Coronavirus in colleges: tracking the numbers at Mid-Michigan universities
FLINT, Mich. (WJRT) (09/07/2020)-The school safety question continues to loom large as several states begin to see their case counts spike. A recent New York Times survey showed Michigan ranked near the middle in terms of how states are faring, with under a thousand college-related cases diagnosed, but, as the data shows, there are still problem spots.
“They’re putting a lot of trust in us to make the right decisions.”
Sophomores Ben Siekierski and Maalik Houston can’t take their health for granted. Both play baseball at Northwood. ABC 12 asked them whether they felt safe on campus as the University’s case count hovered just over a dozen Monday.
“We want to have a season, so we’re going to do what we can to ensure that happens,” related Siekierski. “Do what you can to stop the spread.”
“It’s on my mind,” said Houston. “Coming from Indianapolis, where it was a hotspot early on.”
A comprehensive New York Times analysis of 1500 colleges and universities nationwide revealed at least 50-thousand cases and more than 50 deaths that had spread among just over one thousand schools since students returned to campus.
“Students are going to be coming back from all over the state, all over the country, bringing this disease with them into our community,”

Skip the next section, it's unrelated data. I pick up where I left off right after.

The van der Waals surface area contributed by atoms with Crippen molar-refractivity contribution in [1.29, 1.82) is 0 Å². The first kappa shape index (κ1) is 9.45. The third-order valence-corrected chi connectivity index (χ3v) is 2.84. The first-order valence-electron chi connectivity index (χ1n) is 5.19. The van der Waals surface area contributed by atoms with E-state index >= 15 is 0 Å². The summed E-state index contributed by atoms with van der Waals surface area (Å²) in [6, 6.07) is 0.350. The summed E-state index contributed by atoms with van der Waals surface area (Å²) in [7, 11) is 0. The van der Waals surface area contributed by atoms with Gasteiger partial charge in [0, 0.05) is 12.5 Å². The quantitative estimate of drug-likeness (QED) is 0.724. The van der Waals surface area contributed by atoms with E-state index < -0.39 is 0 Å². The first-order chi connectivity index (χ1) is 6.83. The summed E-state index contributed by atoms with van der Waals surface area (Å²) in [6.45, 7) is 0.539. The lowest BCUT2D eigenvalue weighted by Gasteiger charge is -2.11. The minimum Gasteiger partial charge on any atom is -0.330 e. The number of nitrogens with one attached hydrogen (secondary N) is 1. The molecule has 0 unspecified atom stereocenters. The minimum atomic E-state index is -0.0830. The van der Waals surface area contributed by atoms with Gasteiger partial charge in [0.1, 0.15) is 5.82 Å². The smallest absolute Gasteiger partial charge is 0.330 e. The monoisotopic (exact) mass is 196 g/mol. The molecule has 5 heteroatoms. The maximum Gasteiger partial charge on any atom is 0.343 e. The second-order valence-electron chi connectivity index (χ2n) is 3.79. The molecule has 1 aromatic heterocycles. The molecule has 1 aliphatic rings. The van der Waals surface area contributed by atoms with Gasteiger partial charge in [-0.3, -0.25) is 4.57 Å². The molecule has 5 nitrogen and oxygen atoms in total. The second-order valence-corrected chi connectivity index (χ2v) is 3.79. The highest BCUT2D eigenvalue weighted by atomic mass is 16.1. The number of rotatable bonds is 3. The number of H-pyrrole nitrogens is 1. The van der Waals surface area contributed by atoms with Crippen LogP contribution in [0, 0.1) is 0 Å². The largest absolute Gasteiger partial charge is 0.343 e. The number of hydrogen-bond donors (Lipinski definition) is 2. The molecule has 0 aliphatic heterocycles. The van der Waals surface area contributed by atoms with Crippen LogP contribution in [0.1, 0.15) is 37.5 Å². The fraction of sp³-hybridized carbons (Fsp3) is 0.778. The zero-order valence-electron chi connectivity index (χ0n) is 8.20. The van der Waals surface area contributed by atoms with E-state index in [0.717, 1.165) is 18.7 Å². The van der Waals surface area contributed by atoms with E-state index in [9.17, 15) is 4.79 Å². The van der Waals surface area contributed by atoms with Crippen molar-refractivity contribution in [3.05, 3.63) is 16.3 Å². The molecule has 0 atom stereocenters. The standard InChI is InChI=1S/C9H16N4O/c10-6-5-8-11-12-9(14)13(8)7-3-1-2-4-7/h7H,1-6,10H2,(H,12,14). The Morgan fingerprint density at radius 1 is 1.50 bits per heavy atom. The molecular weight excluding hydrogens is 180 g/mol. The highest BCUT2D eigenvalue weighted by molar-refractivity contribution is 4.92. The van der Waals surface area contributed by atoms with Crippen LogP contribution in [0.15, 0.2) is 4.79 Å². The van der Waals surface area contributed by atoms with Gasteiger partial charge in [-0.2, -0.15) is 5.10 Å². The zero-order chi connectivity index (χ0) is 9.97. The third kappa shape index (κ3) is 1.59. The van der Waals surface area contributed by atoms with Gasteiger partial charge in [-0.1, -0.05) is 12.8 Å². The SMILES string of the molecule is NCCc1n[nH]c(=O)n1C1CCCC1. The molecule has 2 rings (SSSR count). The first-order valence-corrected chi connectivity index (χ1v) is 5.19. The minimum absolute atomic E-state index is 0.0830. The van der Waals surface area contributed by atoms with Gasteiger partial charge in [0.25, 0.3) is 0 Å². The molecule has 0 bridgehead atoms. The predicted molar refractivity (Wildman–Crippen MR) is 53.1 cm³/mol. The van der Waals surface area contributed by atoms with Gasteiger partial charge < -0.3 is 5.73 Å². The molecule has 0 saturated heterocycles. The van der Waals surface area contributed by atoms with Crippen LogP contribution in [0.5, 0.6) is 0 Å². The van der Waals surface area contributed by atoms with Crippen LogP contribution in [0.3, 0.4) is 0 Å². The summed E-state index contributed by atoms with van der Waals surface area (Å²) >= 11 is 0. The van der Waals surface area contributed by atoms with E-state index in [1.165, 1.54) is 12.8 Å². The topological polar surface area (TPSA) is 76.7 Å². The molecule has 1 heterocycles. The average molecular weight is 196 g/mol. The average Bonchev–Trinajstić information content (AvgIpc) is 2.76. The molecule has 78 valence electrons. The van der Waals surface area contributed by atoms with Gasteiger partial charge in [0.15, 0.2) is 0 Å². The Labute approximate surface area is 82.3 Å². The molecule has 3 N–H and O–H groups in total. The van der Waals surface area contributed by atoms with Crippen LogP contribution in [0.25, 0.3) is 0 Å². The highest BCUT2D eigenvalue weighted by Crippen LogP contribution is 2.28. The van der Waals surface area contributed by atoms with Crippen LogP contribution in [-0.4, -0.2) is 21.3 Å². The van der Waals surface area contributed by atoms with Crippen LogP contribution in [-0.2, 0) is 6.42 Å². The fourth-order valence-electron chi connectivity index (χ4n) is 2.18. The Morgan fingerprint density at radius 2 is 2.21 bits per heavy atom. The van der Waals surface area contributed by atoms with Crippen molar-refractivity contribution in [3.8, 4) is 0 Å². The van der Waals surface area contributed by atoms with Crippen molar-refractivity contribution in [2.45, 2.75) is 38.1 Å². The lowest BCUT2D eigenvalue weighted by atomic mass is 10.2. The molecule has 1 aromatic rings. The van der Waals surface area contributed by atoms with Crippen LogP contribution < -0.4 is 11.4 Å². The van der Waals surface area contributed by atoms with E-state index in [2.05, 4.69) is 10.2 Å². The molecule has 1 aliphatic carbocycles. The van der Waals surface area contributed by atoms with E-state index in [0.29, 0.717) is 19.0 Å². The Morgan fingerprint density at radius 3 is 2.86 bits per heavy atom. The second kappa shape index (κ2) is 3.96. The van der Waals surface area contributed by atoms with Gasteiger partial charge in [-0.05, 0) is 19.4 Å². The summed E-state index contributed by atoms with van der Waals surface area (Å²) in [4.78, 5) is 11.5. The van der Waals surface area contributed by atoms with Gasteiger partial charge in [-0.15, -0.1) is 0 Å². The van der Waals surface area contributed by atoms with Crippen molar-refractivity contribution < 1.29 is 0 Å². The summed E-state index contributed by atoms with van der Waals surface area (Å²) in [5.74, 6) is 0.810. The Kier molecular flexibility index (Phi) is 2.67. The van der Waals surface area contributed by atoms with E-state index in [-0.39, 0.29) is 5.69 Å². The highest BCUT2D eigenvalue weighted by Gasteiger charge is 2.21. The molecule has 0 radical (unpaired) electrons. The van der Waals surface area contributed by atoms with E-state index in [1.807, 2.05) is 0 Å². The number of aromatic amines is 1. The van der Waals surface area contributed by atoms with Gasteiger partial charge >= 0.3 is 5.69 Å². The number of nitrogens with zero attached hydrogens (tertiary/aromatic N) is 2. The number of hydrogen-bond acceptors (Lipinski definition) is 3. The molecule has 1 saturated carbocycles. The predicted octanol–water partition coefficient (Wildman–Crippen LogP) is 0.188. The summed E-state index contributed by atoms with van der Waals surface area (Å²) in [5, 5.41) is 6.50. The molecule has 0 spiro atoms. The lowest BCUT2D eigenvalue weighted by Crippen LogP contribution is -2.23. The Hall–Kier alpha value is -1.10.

That was Central Michigan 5th year Emily Jones last week – as she and fellow students statewide formed a coalition to call for an end to in-person classes at Michigan’s public universities.
“I think the goal for us is to have our administrations listen to us,” explained Jones.
Signs like these began to pop up across campus – as the University confirmed its case count had surpassed 180. University administrators made it clear instruction would remain in-person – barring any major outbreak.
Saginaw Valley State University, meanwhile, had reported 16 cases as of September fourth and listed one student as quarantined on campus.
Alma College reported four cases and four recoveries.
While U of M Flint doesn’t have case information available online, the University did confirm its first infection on the first day classes resumed.
“We know how to be responsible, be safe,” explained Siekierski.
Siekierski and Houston want to stay on campus but say it will take personal responsibility to keep it that way.
“I’m happy to be back,” related Houston. “Hopefully we can stay.”
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